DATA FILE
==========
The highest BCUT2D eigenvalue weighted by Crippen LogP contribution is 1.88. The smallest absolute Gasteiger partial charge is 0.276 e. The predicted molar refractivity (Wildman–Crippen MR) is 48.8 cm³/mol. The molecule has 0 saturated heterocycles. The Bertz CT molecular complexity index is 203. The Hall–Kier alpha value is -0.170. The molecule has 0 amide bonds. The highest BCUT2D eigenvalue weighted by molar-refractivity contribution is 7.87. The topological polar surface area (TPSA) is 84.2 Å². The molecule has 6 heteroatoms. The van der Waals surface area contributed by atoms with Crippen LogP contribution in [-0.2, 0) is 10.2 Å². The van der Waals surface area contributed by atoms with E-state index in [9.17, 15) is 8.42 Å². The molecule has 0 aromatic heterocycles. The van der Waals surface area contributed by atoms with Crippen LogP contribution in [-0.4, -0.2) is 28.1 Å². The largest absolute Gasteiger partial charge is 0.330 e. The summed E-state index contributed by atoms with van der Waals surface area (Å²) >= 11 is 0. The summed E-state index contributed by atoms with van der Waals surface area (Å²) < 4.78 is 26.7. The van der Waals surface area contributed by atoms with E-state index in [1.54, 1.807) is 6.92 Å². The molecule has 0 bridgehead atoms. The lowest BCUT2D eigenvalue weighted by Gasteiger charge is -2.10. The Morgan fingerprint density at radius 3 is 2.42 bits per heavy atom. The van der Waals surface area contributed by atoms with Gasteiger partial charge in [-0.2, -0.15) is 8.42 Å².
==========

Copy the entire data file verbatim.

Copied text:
The highest BCUT2D eigenvalue weighted by Crippen LogP contribution is 1.88. The smallest absolute Gasteiger partial charge is 0.276 e. The predicted molar refractivity (Wildman–Crippen MR) is 48.8 cm³/mol. The molecule has 0 saturated heterocycles. The Bertz CT molecular complexity index is 203. The Hall–Kier alpha value is -0.170. The molecule has 0 amide bonds. The highest BCUT2D eigenvalue weighted by molar-refractivity contribution is 7.87. The topological polar surface area (TPSA) is 84.2 Å². The molecule has 6 heteroatoms. The van der Waals surface area contributed by atoms with Crippen LogP contribution in [-0.2, 0) is 10.2 Å². The van der Waals surface area contributed by atoms with E-state index in [9.17, 15) is 8.42 Å². The molecule has 0 aromatic heterocycles. The van der Waals surface area contributed by atoms with Crippen LogP contribution in [-0.4, -0.2) is 28.1 Å². The largest absolute Gasteiger partial charge is 0.330 e. The summed E-state index contributed by atoms with van der Waals surface area (Å²) >= 11 is 0. The summed E-state index contributed by atoms with van der Waals surface area (Å²) < 4.78 is 26.7. The van der Waals surface area contributed by atoms with E-state index in [1.54, 1.807) is 6.92 Å². The molecule has 0 bridgehead atoms. The lowest BCUT2D eigenvalue weighted by Gasteiger charge is -2.10. The Morgan fingerprint density at radius 3 is 2.42 bits per heavy atom. The van der Waals surface area contributed by atoms with Gasteiger partial charge in [-0.2, -0.15) is 8.42 Å².